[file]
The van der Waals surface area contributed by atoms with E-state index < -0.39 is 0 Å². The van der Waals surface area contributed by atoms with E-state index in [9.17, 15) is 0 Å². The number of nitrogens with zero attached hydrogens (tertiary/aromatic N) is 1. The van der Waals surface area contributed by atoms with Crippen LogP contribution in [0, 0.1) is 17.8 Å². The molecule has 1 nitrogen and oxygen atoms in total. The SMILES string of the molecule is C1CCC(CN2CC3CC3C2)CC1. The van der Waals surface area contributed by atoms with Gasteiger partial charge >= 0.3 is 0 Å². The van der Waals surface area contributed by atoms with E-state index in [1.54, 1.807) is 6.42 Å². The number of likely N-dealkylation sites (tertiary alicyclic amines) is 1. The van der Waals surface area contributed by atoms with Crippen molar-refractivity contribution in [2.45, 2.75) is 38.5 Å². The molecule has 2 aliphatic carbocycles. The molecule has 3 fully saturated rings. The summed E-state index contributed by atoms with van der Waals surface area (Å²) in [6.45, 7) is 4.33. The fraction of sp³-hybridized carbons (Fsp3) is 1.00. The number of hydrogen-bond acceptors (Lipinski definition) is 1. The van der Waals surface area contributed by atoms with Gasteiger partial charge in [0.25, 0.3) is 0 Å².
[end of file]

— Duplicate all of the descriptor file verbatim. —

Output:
The van der Waals surface area contributed by atoms with E-state index < -0.39 is 0 Å². The van der Waals surface area contributed by atoms with E-state index in [9.17, 15) is 0 Å². The number of nitrogens with zero attached hydrogens (tertiary/aromatic N) is 1. The van der Waals surface area contributed by atoms with Crippen LogP contribution in [0, 0.1) is 17.8 Å². The molecule has 1 nitrogen and oxygen atoms in total. The SMILES string of the molecule is C1CCC(CN2CC3CC3C2)CC1. The van der Waals surface area contributed by atoms with Gasteiger partial charge >= 0.3 is 0 Å². The van der Waals surface area contributed by atoms with E-state index in [1.54, 1.807) is 6.42 Å². The number of likely N-dealkylation sites (tertiary alicyclic amines) is 1. The van der Waals surface area contributed by atoms with Crippen molar-refractivity contribution in [2.45, 2.75) is 38.5 Å². The molecule has 2 aliphatic carbocycles. The molecule has 3 fully saturated rings. The summed E-state index contributed by atoms with van der Waals surface area (Å²) in [6.45, 7) is 4.33. The fraction of sp³-hybridized carbons (Fsp3) is 1.00. The number of hydrogen-bond acceptors (Lipinski definition) is 1. The van der Waals surface area contributed by atoms with Gasteiger partial charge in [0.25, 0.3) is 0 Å².